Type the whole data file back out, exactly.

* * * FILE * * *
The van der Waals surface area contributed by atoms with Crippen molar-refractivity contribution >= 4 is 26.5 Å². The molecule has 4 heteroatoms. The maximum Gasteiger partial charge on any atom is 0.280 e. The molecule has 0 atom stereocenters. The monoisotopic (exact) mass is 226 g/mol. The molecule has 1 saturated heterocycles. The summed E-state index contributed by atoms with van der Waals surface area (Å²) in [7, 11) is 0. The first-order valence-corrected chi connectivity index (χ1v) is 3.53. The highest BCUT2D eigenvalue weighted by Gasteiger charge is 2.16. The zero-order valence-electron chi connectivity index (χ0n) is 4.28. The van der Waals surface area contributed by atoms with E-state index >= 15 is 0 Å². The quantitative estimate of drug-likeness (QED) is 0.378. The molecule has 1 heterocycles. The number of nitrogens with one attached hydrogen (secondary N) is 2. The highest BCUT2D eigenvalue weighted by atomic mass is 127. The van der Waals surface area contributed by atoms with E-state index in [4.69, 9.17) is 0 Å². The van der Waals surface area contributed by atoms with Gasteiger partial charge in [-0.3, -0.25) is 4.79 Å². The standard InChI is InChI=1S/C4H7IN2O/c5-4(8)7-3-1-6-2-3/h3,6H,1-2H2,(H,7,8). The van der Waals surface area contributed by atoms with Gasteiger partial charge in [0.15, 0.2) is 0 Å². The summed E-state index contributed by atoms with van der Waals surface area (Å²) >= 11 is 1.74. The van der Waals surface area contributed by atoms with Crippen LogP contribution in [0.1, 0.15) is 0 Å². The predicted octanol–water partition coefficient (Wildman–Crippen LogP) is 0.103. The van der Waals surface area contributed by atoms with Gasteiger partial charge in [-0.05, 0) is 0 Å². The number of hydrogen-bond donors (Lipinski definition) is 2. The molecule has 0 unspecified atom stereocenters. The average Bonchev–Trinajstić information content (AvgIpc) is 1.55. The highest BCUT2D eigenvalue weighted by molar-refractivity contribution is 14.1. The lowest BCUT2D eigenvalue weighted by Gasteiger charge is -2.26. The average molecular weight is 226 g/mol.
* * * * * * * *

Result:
The van der Waals surface area contributed by atoms with Crippen molar-refractivity contribution >= 4 is 26.5 Å². The molecule has 4 heteroatoms. The maximum Gasteiger partial charge on any atom is 0.280 e. The molecule has 0 atom stereocenters. The monoisotopic (exact) mass is 226 g/mol. The molecule has 1 saturated heterocycles. The summed E-state index contributed by atoms with van der Waals surface area (Å²) in [7, 11) is 0. The first-order valence-corrected chi connectivity index (χ1v) is 3.53. The highest BCUT2D eigenvalue weighted by Gasteiger charge is 2.16. The zero-order valence-electron chi connectivity index (χ0n) is 4.28. The van der Waals surface area contributed by atoms with E-state index >= 15 is 0 Å². The quantitative estimate of drug-likeness (QED) is 0.378. The molecule has 1 heterocycles. The number of nitrogens with one attached hydrogen (secondary N) is 2. The highest BCUT2D eigenvalue weighted by atomic mass is 127. The van der Waals surface area contributed by atoms with E-state index in [4.69, 9.17) is 0 Å². The van der Waals surface area contributed by atoms with Gasteiger partial charge in [-0.3, -0.25) is 4.79 Å². The standard InChI is InChI=1S/C4H7IN2O/c5-4(8)7-3-1-6-2-3/h3,6H,1-2H2,(H,7,8). The van der Waals surface area contributed by atoms with Gasteiger partial charge in [0.15, 0.2) is 0 Å². The summed E-state index contributed by atoms with van der Waals surface area (Å²) >= 11 is 1.74. The van der Waals surface area contributed by atoms with Crippen LogP contribution in [0.1, 0.15) is 0 Å². The predicted octanol–water partition coefficient (Wildman–Crippen LogP) is 0.103. The van der Waals surface area contributed by atoms with Gasteiger partial charge in [-0.05, 0) is 0 Å². The number of hydrogen-bond donors (Lipinski definition) is 2. The molecule has 0 unspecified atom stereocenters. The average Bonchev–Trinajstić information content (AvgIpc) is 1.55. The highest BCUT2D eigenvalue weighted by molar-refractivity contribution is 14.1. The lowest BCUT2D eigenvalue weighted by Gasteiger charge is -2.26. The average molecular weight is 226 g/mol.